Long term secondary prevention with ticagrelor reduces CV event rate
Prevention of Cardiovascular Events in Patients with Prior Heart Attack Using Ticagrelor Compared to Placebo on a Background of Aspirin (PEGASUS) – Thrombolysis in Myocardial Infarction (TIMI) 54Presented at the ACC Scientific Session 2015 by: Marc Sabatine (Brigham and Women's Hospital, Boston, MA, VS)
BackgroundIt is common practice to take livelong daily aspirin after a myocardial infarction (MI), to prevent a second MI. Previous studies have shown the benefit of addition of a second platelet inhibitor, like the P2Y12 inhibitor ticagrelor. These studies studied this additional treatment only during one year, so the benefit of longer treatment was unclear.
The PEGASUS-TIMIS 54 study therefore evaluated in the long run whether ticagrelor twice daily, in addition to background therapy with aspirin, reduces the number of CV events (CV mortality, MI, stroke), as compared with placebo. Prevention of thrombotic events with ticagrelor 90 mg or 60 mg was examined in a randomised, double blind, placebo-controlled parallel group study in 21162 patients who experienced an MI in the past 1 to 3 years, with at least one extra risk factor. Patients were followed up for on average of almost 3 years.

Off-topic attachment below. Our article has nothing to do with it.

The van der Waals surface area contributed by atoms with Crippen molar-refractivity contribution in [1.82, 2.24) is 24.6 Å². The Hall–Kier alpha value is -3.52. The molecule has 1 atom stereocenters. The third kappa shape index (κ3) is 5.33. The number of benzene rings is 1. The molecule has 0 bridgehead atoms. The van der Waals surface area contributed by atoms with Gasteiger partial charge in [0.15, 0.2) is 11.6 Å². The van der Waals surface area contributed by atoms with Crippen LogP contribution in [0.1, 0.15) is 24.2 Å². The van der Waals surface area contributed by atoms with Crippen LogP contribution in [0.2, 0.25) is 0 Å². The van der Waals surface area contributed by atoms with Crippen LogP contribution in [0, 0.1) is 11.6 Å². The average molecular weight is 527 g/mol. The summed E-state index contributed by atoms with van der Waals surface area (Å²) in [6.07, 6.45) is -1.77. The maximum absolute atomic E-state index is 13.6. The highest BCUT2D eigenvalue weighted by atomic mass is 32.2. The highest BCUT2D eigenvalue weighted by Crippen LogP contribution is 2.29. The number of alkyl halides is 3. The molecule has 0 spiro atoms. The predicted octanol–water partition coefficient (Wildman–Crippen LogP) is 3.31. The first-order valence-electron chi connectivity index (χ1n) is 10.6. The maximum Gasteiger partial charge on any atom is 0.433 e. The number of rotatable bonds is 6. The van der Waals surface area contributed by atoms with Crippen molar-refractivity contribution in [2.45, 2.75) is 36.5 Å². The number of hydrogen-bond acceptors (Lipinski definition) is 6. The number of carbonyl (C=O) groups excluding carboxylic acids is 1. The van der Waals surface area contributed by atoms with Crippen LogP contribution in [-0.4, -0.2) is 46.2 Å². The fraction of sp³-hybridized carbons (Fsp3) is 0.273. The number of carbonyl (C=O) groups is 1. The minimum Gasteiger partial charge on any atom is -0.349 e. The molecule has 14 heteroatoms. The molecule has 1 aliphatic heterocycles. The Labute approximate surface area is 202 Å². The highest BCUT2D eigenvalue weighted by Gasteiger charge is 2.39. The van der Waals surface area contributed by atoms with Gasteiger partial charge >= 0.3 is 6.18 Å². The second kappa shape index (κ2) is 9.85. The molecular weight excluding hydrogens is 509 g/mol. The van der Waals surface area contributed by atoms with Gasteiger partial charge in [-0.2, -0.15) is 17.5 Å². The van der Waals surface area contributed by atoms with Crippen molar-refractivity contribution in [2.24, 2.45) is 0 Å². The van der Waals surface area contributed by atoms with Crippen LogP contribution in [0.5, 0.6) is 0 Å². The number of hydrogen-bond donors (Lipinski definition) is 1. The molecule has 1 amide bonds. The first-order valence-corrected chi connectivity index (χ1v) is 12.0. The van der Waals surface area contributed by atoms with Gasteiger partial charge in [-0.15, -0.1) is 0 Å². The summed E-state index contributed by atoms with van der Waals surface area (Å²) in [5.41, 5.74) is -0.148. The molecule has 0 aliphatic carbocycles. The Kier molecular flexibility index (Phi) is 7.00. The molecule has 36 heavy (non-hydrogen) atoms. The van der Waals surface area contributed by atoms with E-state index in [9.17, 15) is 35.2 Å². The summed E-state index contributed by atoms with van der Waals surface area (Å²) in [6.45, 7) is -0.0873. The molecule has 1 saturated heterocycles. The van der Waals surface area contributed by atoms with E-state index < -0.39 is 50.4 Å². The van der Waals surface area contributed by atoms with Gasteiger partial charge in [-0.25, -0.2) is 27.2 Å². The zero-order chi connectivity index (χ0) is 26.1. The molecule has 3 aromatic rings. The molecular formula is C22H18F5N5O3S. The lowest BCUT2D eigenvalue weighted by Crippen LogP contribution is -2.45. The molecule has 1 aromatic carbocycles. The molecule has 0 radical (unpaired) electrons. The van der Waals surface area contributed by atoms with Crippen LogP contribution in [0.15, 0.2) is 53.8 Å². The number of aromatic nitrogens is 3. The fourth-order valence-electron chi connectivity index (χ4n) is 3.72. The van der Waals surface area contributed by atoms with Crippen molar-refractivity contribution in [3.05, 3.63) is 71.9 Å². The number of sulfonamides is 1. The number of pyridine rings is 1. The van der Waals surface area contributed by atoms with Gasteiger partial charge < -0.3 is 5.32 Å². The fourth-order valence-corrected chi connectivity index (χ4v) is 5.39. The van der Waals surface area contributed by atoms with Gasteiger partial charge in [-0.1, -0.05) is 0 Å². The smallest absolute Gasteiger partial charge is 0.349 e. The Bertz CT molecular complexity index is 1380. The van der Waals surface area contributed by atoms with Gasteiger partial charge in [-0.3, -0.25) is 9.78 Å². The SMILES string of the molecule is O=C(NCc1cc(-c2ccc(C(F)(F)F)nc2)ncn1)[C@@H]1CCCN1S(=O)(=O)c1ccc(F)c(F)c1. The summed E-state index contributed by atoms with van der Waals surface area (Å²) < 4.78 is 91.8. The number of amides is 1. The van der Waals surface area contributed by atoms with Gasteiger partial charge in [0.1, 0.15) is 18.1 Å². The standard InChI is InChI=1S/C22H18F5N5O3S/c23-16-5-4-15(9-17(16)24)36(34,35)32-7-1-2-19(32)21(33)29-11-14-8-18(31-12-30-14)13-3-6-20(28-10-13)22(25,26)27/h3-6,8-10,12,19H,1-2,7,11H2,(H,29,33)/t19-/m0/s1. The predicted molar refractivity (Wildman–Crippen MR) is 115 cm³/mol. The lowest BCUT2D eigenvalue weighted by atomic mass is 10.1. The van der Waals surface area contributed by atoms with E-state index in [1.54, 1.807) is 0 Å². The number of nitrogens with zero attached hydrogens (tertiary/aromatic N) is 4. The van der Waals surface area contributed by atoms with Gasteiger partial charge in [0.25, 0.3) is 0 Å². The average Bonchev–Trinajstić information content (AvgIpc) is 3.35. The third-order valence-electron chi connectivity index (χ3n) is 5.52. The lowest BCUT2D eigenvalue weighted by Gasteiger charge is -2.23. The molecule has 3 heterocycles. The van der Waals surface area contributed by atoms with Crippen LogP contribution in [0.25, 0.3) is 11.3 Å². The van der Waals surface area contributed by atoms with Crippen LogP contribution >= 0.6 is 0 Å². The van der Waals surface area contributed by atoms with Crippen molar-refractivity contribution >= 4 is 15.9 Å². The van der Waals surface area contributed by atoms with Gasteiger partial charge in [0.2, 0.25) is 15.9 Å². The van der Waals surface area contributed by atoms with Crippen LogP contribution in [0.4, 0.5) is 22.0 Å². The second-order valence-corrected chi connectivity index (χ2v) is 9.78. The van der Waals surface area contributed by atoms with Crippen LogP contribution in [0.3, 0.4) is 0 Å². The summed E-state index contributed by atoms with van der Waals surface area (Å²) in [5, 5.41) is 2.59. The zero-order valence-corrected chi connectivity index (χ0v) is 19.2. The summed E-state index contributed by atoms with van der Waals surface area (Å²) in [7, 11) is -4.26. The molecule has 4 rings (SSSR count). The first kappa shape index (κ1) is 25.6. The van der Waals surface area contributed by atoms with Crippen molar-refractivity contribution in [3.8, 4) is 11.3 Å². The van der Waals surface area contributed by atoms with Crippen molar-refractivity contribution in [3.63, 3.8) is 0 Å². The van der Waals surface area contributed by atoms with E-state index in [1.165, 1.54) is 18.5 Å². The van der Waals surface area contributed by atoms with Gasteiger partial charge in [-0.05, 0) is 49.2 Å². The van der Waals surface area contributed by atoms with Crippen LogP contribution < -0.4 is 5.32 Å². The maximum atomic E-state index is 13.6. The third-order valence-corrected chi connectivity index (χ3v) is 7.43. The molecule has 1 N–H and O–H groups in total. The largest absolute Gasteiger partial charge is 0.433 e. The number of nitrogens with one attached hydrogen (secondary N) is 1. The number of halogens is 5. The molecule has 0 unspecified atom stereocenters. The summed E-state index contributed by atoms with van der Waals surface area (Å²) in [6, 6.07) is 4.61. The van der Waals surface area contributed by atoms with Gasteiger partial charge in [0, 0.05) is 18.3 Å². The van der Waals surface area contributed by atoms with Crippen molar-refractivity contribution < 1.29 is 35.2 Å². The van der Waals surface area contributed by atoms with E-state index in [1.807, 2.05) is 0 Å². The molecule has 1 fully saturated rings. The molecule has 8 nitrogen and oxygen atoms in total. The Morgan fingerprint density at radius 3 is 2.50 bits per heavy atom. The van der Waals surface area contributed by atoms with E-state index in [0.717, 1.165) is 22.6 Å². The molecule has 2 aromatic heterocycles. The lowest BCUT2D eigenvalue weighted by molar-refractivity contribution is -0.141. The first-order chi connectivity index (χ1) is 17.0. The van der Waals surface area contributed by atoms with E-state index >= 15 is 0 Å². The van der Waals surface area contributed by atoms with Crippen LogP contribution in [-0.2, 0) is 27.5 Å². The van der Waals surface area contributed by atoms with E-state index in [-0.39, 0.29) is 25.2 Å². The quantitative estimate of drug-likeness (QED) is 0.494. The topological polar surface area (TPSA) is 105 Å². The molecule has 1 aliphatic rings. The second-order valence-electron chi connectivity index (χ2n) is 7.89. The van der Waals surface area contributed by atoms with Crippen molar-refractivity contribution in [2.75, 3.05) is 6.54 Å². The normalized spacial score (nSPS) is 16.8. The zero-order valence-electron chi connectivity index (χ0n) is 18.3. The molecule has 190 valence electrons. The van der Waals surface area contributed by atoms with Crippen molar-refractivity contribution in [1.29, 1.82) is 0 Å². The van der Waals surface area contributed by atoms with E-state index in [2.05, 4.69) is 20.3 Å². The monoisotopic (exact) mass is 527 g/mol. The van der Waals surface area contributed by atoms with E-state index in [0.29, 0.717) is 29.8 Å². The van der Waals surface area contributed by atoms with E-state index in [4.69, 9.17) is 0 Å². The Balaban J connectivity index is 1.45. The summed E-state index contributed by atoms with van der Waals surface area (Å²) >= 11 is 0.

- 36 months after randomisation the risk of CV events was 5% lower with use of ticagrelor 90 mg (HR: 0.85, 95%CI: 0.75-0.96, P=0.008) and 16% lower in patients on 60 mg (HR: 0.84, 95%CI: 0.74-0.95, P=0.004), as compared with placebo.
- The benefit of ticagrelor was comparable for the individual components of the primary endpoint.
- Patients were followed up for a mean of almost 3 years, in which the event curves of ticagrelor and placebo-treated patients continued to separate.
- Major bleedings were seen to a comparable extent in both treatment arms (TIMI major bleeding: ticagrelor 90 mg: HR: 2.69, 95%CI: 1.96-3.70, ticagrelor 60 mg: HR: 2.32, 95%CI: 1.68-3.21).
Intracranial and fatal bleedings were not more often seen in ticagrelor-treated patients than in the placebo group.
Dyspnoea occurred more often with ticagrelor than with placebo and bleeding and dyspnoea was reason for discontinuation with the study drug in 7 and 5% of ticacrelor-treated patients respectively.
ConclusionLong term addition of ticagrelor twice daily to background therapy with aspirin after a myocardial infarction lowers the risk of death by cardiovascular causes, myocardial infarction or stroke. The event curves suggest that the effect increases with time.
This study was simultaneously published in the New England Journal of Medicine.
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